Design by David Raeburn Commentary by Joel White

The west coast of Scotland, particularly the Firth of Clyde, was once the northern center for yachting in the British Isles. Such famous designers as Fife, Watson, and Mylne lived and worked here, and most of their designs were built by the excellent boatshops of the region. A fine, friendly rivalry developed between the Scottish boats and their southern cousins from the Channel coast, where equally fine designers — Nicholson, Giles, and Fox — created wonderful wooden vessels for both racing and cruising.

It is interesting, and fitting, that a new class of wooden boat should be developed in Lanarkshire, in the Clydeside region of Scotland. The Tarbert Yawl was designed by David Raeburn and built by the firm of Clyde Classics Limited of Wishaw. Even more interesting is the choice of a basically old design, now executed in a thoroughly up-to-date construction method, making the best possible use of modern materials and adhesives.

Based on an existing boat designed and built by Dickes of Tarbert, the new Tarbert Yawl is a double-ender with a canoe stern, a long keel with a conventional rudder, moderate overhangs, and a strong, pretty sheer. The rig is a gaff yawl, with bowsprit and boomkin, double headsails, and topsail. (Albert Strange designed a number of boats similar to this one, and indeed, the designer and builders freely admit that inspiration for the Tarbert Yawl is derived from Strange designs.) For more interior space and greater stability, beam has been increased. In a move made possible by the new lighter, stronger construction methods, displacement has been reduced to improve performance under sail. Clyde Classics is betting that a handsome, traditional design coupled with modern wooden construction, increased performance, and larger interior accommodations will prove to be a winning combination.

Comparing the new lines with older Strange designs, we see that David Raeburn has lengthened the forward overhang, cut away the forefoot considerably, moved the center of buoyancy aft, and reduced displacement by 25 to 30 percent. The sweet sections still have a lot of deadrise, and because of her balanced ends and clean underbody, the boat will undoubtedly be able and fast. The sharp sections in both the bow and stern ensure that the boat will be comfortable at sea in rough weather, with none of the pounding that occurs in boats with long, flattish overhangs. The bottom of the keel is straight and parallel to the waterline, making her easy to haul on a railway or ground out alongside a dock.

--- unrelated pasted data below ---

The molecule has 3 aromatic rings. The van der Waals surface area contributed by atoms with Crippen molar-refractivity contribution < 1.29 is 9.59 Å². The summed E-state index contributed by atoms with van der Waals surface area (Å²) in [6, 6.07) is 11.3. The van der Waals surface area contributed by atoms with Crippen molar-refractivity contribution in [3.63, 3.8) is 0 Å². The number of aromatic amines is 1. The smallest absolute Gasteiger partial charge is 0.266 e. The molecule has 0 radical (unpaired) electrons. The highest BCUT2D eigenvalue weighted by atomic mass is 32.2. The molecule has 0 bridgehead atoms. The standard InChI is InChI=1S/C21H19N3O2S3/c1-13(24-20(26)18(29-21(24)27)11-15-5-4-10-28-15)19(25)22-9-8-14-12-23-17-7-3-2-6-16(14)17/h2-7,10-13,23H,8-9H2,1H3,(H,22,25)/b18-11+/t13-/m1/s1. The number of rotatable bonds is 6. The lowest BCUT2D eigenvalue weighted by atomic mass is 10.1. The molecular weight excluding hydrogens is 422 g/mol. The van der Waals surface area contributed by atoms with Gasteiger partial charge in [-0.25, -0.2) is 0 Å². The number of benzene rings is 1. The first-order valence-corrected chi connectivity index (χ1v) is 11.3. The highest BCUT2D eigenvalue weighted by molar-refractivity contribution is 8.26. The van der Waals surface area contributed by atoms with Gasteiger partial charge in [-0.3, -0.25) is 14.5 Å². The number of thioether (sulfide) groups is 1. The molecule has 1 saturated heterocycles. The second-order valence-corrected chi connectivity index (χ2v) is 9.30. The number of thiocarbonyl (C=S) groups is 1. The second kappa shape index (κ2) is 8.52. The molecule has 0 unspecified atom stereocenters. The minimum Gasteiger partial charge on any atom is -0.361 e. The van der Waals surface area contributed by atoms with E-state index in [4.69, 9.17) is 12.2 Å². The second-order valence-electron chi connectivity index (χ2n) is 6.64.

The designer has made no major changes in the rig, staying with the gaff-yawl sail plan of the original boat. At 742 square feet, including topsail, the rig is a large one for a boat of this size. If the builders can indeed hold the displacement to 6 tons as advertised, the yawl's sail-area-to-displacement ratio works out at 20.9 — right up there with the racers. Clyde Classics says the topsail is regarded as a working sail up to about 20 knots of wind, at which point it will be handed as the first step in reefing down. I must say the rig looks right on the boat — it is difficult to imagine that her appearance would be improved with marconi sails. But I would like to see both the main and mizzen booms cocked up more aft, and I deplore the looks of the down-turned boomkin. The curve in it is nice, but please, steeve it upward like the bowsprit! Running backstays are fitted, but it is hoped that they need only be used in heavy going.

The lack of frames in the construction shows up as additional room below, and Raeburn has packed a lot of interior into a boat of only 34 feet overall length. I believe there is really only one layout that works well

Particulars Tarbert Yawl










6 tons

(13,440 lbs) Sail area 742 sq ft

. /rj

The Tarbert Yawl's lines balanced ends, a clean underbody, and sweet sections with considerable deadrise.


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